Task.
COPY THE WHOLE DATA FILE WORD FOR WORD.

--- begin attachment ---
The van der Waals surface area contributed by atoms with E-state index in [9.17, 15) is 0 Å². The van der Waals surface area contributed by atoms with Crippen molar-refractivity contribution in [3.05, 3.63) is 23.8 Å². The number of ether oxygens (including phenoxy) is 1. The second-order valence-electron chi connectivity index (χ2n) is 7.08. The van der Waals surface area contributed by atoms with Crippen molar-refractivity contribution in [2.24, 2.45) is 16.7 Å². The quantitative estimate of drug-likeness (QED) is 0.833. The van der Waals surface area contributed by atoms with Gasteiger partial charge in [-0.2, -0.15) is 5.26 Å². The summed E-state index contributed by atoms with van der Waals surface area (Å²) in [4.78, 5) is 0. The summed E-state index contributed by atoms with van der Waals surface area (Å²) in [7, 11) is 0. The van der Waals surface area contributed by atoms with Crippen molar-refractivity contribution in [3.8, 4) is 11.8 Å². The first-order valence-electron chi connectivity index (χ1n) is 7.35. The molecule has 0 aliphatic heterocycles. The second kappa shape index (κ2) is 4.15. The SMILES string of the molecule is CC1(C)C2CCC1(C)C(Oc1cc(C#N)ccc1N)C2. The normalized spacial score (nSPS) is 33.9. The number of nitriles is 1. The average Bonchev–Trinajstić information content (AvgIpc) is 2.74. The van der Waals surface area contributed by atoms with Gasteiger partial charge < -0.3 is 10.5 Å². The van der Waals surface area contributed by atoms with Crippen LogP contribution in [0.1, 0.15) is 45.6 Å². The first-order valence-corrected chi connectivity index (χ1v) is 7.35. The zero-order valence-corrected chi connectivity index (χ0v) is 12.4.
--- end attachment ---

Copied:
The van der Waals surface area contributed by atoms with E-state index in [9.17, 15) is 0 Å². The van der Waals surface area contributed by atoms with Crippen molar-refractivity contribution in [3.05, 3.63) is 23.8 Å². The number of ether oxygens (including phenoxy) is 1. The second-order valence-electron chi connectivity index (χ2n) is 7.08. The van der Waals surface area contributed by atoms with Crippen molar-refractivity contribution in [2.24, 2.45) is 16.7 Å². The quantitative estimate of drug-likeness (QED) is 0.833. The van der Waals surface area contributed by atoms with Gasteiger partial charge in [-0.2, -0.15) is 5.26 Å². The summed E-state index contributed by atoms with van der Waals surface area (Å²) in [4.78, 5) is 0. The summed E-state index contributed by atoms with van der Waals surface area (Å²) in [7, 11) is 0. The van der Waals surface area contributed by atoms with Crippen molar-refractivity contribution in [3.8, 4) is 11.8 Å². The first-order valence-electron chi connectivity index (χ1n) is 7.35. The molecule has 0 aliphatic heterocycles. The second kappa shape index (κ2) is 4.15. The SMILES string of the molecule is CC1(C)C2CCC1(C)C(Oc1cc(C#N)ccc1N)C2. The normalized spacial score (nSPS) is 33.9. The number of nitriles is 1. The average Bonchev–Trinajstić information content (AvgIpc) is 2.74. The van der Waals surface area contributed by atoms with Gasteiger partial charge < -0.3 is 10.5 Å². The van der Waals surface area contributed by atoms with Crippen LogP contribution in [0.1, 0.15) is 45.6 Å². The first-order valence-corrected chi connectivity index (χ1v) is 7.35. The zero-order valence-corrected chi connectivity index (χ0v) is 12.4.